Monthly Archives: April 2008

The Bog Baby

The Bog Baby

Sometimes I suspect I fall so in love with an illustrator’s style, that I’ll like anything they do. But with Jeanne Willis you get a number of different illustrators, so I don’t know why I keep falling in love.

What I was saying about having picture books read to you, applies to this one as well, because Jeanne read this herself. What could be better?

The Bog Baby is her most recent book, and with adorable pictures by Gwen Millward. Bog Babies are round and blue and jelly-like, and they are SO lovable. This story is about loving and learning to let go.

I want a Bog Baby!

Meet Wild Boars

No, that’s not an author, it’s a book title. Meg Rosoff has a new picture book out, and this is not it. Trouble is, not even Meg has a copy of the new one yet, so I’ll go for the old one.

When I bought Meet Wild Boars a couple of years ago, I wasn’t sure what to make of it, until Daughter read it to me. Then it made sense. Well, you know, not sense, but it was as it should be. It’s easy to forget when the children get so old that they don’t have books read to them, that sometimes that is exactly the point of some books. And picture books more than others.

So thanks to Daughter I learnt that Wild Boars has to be read out. But not necessarily to a young child. Boris, Morris, Horace and Doris are pretty awful. They’re boars, and I’m guessing invented by or for Meg’s daughter. They have their uses, those girls.

The illustrations by Sophie Blackall are not pretty, but intentionally so. The information on the book jacket about Meg and Sophie, is at least as good as the book. And I found one review saying the book was so awful they threw it away. Don’t believe it.

Meet Wild Boars

Last night Daughter, feeling a bit depressed, started reading Wild Boars to me again. She had forgotten that Meg had signed the book to her, so coming across that very friendly greeting, cheered her up considerably. So to jump to the purpose of having books signed; that could be one. Making the signee happy.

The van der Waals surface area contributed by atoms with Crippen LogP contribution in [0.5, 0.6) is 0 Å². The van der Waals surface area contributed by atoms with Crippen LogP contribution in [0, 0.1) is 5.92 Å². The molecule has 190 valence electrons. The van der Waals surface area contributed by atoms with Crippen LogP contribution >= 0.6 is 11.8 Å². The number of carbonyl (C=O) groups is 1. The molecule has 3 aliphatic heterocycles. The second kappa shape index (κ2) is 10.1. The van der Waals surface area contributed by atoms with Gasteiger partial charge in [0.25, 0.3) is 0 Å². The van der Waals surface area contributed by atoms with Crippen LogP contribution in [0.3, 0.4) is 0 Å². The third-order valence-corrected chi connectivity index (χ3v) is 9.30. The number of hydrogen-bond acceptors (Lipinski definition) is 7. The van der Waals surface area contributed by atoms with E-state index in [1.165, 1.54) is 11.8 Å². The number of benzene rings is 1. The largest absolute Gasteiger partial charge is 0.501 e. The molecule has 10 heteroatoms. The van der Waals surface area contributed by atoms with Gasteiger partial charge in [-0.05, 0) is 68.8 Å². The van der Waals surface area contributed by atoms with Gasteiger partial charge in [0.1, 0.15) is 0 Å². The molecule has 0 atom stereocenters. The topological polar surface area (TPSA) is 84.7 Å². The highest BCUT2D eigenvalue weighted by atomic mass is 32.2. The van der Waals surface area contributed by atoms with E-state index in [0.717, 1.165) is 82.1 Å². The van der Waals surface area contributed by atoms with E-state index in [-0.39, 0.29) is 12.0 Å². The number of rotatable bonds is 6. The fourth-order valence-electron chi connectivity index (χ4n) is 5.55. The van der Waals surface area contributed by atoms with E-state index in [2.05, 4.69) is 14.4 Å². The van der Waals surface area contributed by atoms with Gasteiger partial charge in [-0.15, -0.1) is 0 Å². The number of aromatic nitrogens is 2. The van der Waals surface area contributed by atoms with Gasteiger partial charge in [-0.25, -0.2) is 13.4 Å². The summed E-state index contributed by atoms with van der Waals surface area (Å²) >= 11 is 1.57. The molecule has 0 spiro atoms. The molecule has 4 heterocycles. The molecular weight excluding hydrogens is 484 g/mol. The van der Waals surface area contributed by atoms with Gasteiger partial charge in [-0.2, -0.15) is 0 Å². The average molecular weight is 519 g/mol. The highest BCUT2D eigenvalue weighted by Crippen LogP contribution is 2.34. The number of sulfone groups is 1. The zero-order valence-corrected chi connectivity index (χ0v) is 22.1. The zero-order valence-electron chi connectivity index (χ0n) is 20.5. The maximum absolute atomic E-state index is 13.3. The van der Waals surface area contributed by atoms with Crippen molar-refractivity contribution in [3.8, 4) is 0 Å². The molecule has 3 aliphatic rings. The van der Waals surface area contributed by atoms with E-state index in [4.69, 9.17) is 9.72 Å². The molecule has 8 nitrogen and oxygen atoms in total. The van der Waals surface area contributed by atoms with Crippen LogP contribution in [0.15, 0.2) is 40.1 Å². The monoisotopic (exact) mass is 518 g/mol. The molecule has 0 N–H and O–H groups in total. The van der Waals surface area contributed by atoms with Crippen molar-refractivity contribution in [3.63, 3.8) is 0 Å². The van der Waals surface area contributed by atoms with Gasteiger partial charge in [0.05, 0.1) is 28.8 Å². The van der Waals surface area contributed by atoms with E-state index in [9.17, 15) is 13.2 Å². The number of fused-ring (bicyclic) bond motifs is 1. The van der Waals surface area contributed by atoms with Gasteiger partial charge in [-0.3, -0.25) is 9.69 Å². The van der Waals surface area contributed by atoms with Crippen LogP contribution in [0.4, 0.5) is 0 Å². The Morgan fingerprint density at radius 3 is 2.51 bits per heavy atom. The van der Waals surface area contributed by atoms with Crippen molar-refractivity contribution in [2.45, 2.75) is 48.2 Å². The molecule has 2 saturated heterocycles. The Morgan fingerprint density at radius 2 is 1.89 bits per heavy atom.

Continuing the book signing saga

in the Guardian today. So if you’re feeling you could be Shakespeare, go in and comment. For the modest, a comment as yourself will do nicely, too.

Talking to Catherine Forde

The tale of last Monday’s meeting with Cathy Forde can be found here. Cathy is lovely, and it’s good to meet someone new, to me, that I can like instantly. Don’t know why this matters, but it’s nice. I’ve combined this interview with a brief review of Cathy’s latest book, Sugarcoated. I started reading her Fat Boy Swim while waiting for Cathy to turn up, but she was so early that I got almost no way at all… Looks promising, is all I can say.

How old should you be?

It seems we are to get age guidance on children’s books. The question is whether this is helpful or not.

Some quotes from yesterday’s Guardian Review; “which seven-year-old?” and “it’s not the age that’s important, but who the child is”. True. But if the book says age 7+ and you are buying for an exceedingly clever seven-year-old, you might decide to go for a 10+ instead. And some people are so out of touch with children’s reading, as well as with the child they are buying for, that any guide will be a help. Kind of the book equivalent of remembering that a two-month-old will neither resent the fact that her older brother gets chocolate for Christmas, nor that she won’t be able to make much use of the chocolate buttons offered as being more baby-ish.

Last week’s meeting with Derek Landy I was accompanied by a borrowed nine-year-old. Giggly, spontaneous and friendly, and so very mature. I wish they were all like that…

Some years ago I picked up a very tatty copy of Nina Bawden’s The Witch’s Daughter (how apt!) in the school fair. It was the original Puffin from the sixties, and the reading age was given as 8+. I thought it sounded a bit young, for me, but decided to push on with reading it anyway. Not only is it a good book, but it’s not that easy a read either. I came to the conclusion that an eight-year-old forty years ago was supposed to be more advanced in their reading.

Dumbing down. So, consider who gives the advice, and how many decades ago. Then adjust to what your needs are.

My Sister Jodie

Jacqueline Wilson has done death before, so I don’t suppose I should say that she seems to have caught the latest death book bug. The cover is very nice, all purple and to my taste. The story even has a witch or two in it, seeing as it covers Halloween. Should have been an autumn book, really.

Daughter loved My Sister Jodie, and was most affronted when I said I didn’t, to be quite honest. Maybe it was something about that boarding school, which didn’t feel right. And I’ve never been a fan of Jacqueline’s mothers, but this one really annoyed me.

Loved Harley and the badgers. Even quite liked the bad gardener. Contrary, is what I am.

Sara Paretsky and Crime Always Pays

I introduced Declan at Crime Always Pays to Sara Paretsky, and he fired off his standard list of questions at her.  Sara has now answered and you can find the results over on CAP. He found a great photo of her, too, so go across and have a look.